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New AWS CEO Adam Selipsky: ‘Welcome to AWS Proton’

AWS Proton, Amazon Web Services’ fully managed delivery service for container and serverless applications, is now generally available.

AWS Proton, Amazon Web Services’ fully managed delivery service for container and serverless applications, is now generally available, with two new features added since its fall launch in preview.

Incoming AWS CEO Adam Selipsky, who replaces current leader Andy Jassy on July 5, heralded the new offering on Twitter, tweeting that “container and serverless apps are booming as customers improve agility and reduce operational burden.”

“Welcome to #AWS Proton, the world’s 1st fully managed app delivery service for containers & serverless,” Selipsky tweeted.

First unveiled at AWS re:Invent 2020 in December, AWS Proton is designed for users to more easily provision, deploy and monitor microservices that are the foundation of modern container and serverless apps. It provides management tools, governance and visibility required for consistent standards and best practices for managing deployments, while also helping increase developer productivity, according to AWS. AWS Proton is a two-pronged automation framework: Platform operators can use infrastructure as code to create versioned service templates that define and configure what‘s needed to provision, deploy and monitor a service, and developers then can choose published stacks to rapidly build applications, knowing they are working with up-to-date, validated tools and infrastructure.

With its general release, AWS Proton now supports multi-account infrastructures, allowing platform operators to use it to help securely configure and manage their architectures across multiple AWS accounts. The second new feature is support for identity and access management condition context keys in AWS Proton APIs, allowing platform operators to designate which developers can create services based on template characteristics.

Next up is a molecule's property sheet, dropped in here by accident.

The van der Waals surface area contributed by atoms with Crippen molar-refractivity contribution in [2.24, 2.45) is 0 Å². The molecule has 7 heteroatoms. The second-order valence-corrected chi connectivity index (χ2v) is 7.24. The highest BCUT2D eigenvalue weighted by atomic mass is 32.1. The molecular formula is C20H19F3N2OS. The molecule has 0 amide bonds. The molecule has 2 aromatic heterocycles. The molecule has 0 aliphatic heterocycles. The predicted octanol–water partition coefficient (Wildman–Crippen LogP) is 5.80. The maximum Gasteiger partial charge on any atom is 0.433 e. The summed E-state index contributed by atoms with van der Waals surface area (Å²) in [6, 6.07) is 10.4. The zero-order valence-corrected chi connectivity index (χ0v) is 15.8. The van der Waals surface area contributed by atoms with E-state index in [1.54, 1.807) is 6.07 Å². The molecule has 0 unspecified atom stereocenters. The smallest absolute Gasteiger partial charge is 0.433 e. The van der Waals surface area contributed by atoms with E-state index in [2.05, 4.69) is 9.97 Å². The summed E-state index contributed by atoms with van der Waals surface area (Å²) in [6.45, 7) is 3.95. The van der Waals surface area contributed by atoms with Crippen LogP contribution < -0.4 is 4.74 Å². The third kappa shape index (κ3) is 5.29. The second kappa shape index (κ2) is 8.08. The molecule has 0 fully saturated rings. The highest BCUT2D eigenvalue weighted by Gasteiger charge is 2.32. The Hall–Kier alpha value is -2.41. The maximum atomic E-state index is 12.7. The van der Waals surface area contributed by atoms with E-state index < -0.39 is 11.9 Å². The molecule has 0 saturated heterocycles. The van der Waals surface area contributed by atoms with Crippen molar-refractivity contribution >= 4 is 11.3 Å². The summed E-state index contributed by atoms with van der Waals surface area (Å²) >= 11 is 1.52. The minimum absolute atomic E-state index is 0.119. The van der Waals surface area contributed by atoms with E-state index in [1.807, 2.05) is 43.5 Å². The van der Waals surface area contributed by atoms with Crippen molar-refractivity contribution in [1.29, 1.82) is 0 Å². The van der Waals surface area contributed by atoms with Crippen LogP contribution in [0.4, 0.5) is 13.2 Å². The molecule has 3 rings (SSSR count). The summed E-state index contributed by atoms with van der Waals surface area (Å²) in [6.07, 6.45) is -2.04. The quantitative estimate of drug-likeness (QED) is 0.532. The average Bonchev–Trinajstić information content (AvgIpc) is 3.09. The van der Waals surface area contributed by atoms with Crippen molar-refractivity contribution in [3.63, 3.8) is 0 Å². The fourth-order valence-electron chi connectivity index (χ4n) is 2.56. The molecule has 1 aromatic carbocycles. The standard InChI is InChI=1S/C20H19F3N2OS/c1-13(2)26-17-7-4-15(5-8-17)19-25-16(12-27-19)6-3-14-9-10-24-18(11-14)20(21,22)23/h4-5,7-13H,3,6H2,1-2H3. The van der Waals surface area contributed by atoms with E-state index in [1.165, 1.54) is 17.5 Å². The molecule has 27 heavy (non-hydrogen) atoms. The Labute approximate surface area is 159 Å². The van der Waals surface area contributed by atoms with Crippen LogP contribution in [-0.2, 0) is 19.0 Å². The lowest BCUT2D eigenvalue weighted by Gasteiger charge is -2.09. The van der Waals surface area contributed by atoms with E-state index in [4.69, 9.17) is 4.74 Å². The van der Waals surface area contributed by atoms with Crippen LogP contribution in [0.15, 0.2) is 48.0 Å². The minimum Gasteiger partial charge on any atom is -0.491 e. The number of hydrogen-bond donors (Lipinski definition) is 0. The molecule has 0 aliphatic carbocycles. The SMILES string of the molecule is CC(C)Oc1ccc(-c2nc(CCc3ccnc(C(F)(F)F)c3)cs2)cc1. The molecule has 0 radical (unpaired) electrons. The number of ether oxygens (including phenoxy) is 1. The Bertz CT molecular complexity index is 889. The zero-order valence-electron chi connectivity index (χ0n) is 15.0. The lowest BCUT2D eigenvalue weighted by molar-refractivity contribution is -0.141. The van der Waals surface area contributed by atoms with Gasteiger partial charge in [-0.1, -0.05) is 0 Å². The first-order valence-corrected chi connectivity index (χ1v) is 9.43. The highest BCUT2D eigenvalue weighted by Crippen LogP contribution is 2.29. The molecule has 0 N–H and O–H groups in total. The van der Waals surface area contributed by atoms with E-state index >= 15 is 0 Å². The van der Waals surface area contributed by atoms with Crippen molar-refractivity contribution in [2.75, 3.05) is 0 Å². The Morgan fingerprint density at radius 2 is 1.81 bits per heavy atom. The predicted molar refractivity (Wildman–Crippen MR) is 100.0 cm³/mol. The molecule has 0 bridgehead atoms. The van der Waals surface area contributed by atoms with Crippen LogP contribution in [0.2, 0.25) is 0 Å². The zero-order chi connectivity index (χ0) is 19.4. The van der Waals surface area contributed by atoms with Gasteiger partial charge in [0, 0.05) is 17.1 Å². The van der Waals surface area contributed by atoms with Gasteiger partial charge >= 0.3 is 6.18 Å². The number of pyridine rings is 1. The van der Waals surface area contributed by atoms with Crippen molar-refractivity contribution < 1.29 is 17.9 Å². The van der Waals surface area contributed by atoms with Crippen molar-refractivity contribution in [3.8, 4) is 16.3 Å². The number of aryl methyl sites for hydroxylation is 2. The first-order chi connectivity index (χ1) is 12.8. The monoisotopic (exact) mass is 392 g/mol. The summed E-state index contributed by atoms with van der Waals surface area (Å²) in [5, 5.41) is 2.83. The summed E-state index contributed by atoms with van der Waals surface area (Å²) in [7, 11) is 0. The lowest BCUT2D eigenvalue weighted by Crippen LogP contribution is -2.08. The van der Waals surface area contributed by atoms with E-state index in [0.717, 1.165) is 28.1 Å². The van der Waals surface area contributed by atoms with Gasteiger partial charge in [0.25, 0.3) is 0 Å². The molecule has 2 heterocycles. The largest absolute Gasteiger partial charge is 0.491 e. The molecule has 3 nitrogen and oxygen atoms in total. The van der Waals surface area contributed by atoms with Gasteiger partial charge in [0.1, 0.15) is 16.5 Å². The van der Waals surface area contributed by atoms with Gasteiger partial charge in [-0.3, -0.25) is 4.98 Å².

AWS Proton is generally available in AWS’ U.S. East (northern Virginia), U.S. East (Ohio), U.S. West (Oregon), Europe (Ireland) and Asia Pacific (Tokyo) cloud regions, with additional availability “coming soon.”

AWS Advanced Consulting Partner Altoros is among the cloud computing provider’s partners that have been using AWS Proton. It sees its cloud migration customers challenged by the static nature of the solutions that they engineer.

“AWS Proton offers our joint customers an abstraction layer to expose the options development teams need and central management tools,” said Tony Hansmann, chief technology officer of cloud orchestration for Altoros, an IT services provider based in Pleasanton, Calif. “AWS Proton provides a way to get the security and governance benefits of a repeatable abstraction without turning over the keys to an account. We work with customers to deliver infrastructure-as-code, which is a great set of practices, however, as the cloud team becomes successful, they become oversubscribed and hit their scaling limit. Because of AWS Proton’s reusability, templatization and, above all, meaningful versioning, we can now offer a way past that bottleneck.”

AWS Premier Consulting Partner Rackspace, a Windcrest, Texas-based multi-cloud technology solutions company, is often helping its cloud customers find the balance between standardization and experimentation, according to Amir Kashani, Rackspace’s vice president of cloud-native development and internet of things.

“We’re excited about AWS Proton, which provides a cloud-native way for administrative teams to define infrastructure and service standards without removing the self-service AWS access that enables developer innovation,” Kashani said.

AWS Advanced Consulting Partner copebit AG’s software development team uses agile development methods to produce software and features rapidly, according to Marco Kuendig, managing partner of the Switzerland-based cloud and automation company.

“To facilitate that, we have templatized the whole CI/CD building and execution environment on AWS Fargate and AWS Lambda with AWS Proton,” Kuendig said. “Developers just need to pick one of the provided AWS Proton templates and, within minutes, they can build, test, deploy and execute a microservice. That improves the standardization and shifts power and responsibility to our developers in true DevSecOps style.”

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